Trauma has such a wide variety of symptoms and presents differently for each person. We could spend hours discussing the different manifestations of trauma. Still, one of the most prevalent and challenging to cope with are flashbacks. When envisioning flashbacks, you might picture the combat-wounded veteran suffering from the violent memory of war. While that certainly does occur, flashbacks also take on many different characteristics. You may appear in a totally normal headspace to the outside world, carrying on with life as usual. However, the reality is that you’re stuck in the visual or emotional torment of a past experience that leaves you feeling exhausted and vulnerable.

What does a flashback look like?

Certainly, flashbacks can be violent and debilitating. However, they can also have no external indicators of what is going on at all. You may suffer from a flashback every now and again or multiple episodes a day. I’ve witnessed all of the above in sessions with clients attempting to manage and process their traumas. I’ve seen the veteran relive combat, the police officer shut down when discussing a call gone wrong, and a victim of sexual assault collapse from the memory of their experience. These are just a few examples, but the point is they were so, so different, yet they were all some type of flashback.

3 Types of Flashbacks

Visual flashbacks are likely what you’re thinking of when picturing what a definition of a flashback. These result from a trigger and dominate the mind with graphic images of a past experience or trauma. They bring the visual past into the here and now. For example, they may introduce an involuntary memory to be relived as if it were happening at the moment.

While also a result of a trigger, Somatic flashbacks manifest with more physical qualities than visual memories. These can cause pain or discomfort that is directly related to a past trauma. For example, a person who has been choked may experience pain and tightness in their throat or shortness of breath after exposure to a trigger.

Emotional flashbacks are a fairly new discovery and are currently under more investigation. What we now know about these types of flashbacks is that they occur after a trigger and invoke an emotional response. The most significant defining characteristic of an emotional flashback is experiencing the same emotions in the present that was felt during the trauma in the past. More information about emotional flashbacks and specific coping skills can be found here.

Methods to Cope with Flashbacks

5-4-3-2-1 Exercise
This exercise is called a grounding technique. It works to bring your mind into the present and out of the past by activating and orienting your 5 senses. Begin by pausing to take a few deep breaths. Then, the exercise moves on to identify five things you can see, four things you can touch, three things you can hear, two things you smell, and one thing you can taste or one emotion you can feel.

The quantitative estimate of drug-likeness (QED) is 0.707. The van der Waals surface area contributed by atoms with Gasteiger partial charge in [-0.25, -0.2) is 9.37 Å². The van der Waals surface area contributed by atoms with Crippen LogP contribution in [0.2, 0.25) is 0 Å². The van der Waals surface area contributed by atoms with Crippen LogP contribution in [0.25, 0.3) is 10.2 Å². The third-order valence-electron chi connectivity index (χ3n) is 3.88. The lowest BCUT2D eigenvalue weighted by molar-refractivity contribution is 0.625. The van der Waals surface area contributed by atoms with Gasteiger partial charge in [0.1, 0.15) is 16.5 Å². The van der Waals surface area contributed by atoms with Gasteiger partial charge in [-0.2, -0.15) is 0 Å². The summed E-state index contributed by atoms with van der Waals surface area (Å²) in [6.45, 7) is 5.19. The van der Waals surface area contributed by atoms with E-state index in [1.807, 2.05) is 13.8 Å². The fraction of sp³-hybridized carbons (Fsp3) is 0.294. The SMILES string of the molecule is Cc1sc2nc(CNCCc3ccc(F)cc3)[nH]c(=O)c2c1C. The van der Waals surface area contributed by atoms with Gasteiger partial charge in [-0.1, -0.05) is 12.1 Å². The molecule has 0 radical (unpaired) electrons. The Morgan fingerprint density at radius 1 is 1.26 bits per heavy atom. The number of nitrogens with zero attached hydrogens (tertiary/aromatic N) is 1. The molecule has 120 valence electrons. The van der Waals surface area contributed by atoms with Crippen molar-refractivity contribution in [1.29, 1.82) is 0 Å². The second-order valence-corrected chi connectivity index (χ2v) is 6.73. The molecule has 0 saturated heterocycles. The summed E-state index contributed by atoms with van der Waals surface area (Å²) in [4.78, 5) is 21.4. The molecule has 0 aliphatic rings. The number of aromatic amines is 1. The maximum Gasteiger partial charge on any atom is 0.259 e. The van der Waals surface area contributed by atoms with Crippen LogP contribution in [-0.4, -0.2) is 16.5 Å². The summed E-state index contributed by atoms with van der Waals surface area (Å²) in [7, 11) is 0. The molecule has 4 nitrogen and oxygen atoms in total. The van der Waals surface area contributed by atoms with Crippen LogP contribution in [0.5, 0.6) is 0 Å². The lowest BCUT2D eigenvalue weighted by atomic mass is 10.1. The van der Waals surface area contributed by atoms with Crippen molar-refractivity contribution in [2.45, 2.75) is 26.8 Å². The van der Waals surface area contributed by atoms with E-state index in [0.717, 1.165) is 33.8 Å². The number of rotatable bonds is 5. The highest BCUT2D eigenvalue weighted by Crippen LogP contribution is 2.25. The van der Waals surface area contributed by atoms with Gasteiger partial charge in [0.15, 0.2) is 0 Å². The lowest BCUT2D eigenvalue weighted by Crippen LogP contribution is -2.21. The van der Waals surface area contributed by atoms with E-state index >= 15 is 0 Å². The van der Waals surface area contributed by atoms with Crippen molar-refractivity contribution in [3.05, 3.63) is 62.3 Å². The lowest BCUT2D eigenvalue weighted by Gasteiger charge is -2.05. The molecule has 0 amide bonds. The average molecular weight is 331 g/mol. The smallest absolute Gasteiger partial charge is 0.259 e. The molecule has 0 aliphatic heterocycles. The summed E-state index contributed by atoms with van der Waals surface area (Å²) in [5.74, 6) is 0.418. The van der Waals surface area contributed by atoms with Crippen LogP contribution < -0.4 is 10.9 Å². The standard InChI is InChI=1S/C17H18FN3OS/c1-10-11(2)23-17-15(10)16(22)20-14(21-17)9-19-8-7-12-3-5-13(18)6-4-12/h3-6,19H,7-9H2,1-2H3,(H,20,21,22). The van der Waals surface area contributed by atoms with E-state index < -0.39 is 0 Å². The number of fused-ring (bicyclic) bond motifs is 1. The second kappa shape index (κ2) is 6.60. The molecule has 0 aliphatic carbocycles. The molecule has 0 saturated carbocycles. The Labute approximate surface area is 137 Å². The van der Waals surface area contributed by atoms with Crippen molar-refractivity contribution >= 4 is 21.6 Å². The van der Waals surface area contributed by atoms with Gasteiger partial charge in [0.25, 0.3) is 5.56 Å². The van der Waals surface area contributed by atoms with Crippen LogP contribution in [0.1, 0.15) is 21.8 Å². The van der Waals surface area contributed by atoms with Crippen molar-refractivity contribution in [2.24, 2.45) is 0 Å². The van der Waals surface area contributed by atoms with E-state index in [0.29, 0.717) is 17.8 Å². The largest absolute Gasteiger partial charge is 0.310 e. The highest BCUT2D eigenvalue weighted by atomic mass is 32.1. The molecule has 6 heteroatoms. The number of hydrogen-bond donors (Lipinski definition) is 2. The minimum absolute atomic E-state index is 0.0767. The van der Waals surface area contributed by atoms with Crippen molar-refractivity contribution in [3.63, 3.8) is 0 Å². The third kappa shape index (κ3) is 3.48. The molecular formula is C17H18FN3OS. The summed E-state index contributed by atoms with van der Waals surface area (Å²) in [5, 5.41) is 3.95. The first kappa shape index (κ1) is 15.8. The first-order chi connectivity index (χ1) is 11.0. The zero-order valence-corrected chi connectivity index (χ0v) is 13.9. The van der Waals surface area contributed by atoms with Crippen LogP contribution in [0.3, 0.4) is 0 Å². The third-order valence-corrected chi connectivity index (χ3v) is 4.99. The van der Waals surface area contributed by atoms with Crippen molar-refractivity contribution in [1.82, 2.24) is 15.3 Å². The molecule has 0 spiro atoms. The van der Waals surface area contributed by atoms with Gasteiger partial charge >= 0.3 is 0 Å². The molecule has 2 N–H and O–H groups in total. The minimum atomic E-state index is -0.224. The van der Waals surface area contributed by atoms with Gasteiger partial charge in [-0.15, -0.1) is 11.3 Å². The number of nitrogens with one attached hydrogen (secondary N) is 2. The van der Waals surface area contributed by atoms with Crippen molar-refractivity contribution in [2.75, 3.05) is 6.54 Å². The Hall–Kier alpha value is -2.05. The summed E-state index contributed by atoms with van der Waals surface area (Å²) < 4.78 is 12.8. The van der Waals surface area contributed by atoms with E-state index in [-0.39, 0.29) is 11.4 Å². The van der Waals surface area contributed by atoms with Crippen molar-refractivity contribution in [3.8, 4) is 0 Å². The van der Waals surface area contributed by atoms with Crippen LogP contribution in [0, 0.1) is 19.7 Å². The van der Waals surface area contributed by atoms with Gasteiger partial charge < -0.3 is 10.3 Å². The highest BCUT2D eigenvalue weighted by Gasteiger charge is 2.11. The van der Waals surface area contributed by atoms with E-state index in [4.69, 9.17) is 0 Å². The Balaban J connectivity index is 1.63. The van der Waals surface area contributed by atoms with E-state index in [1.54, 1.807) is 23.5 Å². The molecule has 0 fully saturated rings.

A good visual example of this technique can be found here.

Belly Breathing (Diaphragmatic Breathing)
A form of deep breathing using the lower lungs and diaphragm is called belly breathing. This technique is one of my favorites because not only is it using a different, deeper breathing technique, but it also requires concentration and practice. The idea is to breathe in a way that your stomach rises more than your chest during each breath.

A good instructional video to walk you through belly breathing is located here.

Separating past from the present
Yes, when you’re not in the moment, this tool sounds simplistic and obvious. However, when you are in the midst of a flashback, it’s not so black and white. Everything may appear as one large shade of gray. Taking the time and making the conscious effort to think through what was in the past and what is in front of you in the present can help in grounding yourself. This can lead to minimizing the time you spend in the events of the past, allowing for a better experience in the present.

Talking aloud is something I usually recommend. Using your voice to walk yourself through the events or objects around you. For example, “I didn’t live in this house when the assault occurred. I’m in a new place, I survived, that event cannot hurt me anymore.” Another example, “The explosion occurred in Afghanistan in the desert. I’m in America, in the state of Ohio, in my house with my dog and I’m wearing my pajamas. I’m not wearing my uniform and I’m not in a desert.” These are just a few examples that I’ve come across working with clients struggling with PTSD flashbacks.

Treatments that can help with flashbacks– EMDR

Eye Movement Desensitization and Reprocessing Therapy (EMDR) is an evidence-based treatment used by organizations and practitioners across the world. The treatment involves targeting past traumas that are invading into your day-to-day by utilizing bilateral stimulation, such as rapid eye movements. The science about EMDR is solid and researched extensively and

Treatments that can help with flashbacks– CPT

CPT is another evidence-based treatment focused on targeting “stuck points” surrounding past traumas and pulls heavily from traditional cognitive behavioral therapy. This treatment is about structure and accountability and provides the tools needed to continue the work as needed after therapy is completed. More information about CPT can be located here.

These are just two of the multiple options available to assist in combating traumatic flashbacks. We would love to take some time to speak with you about the options available and how to begin your healing journey.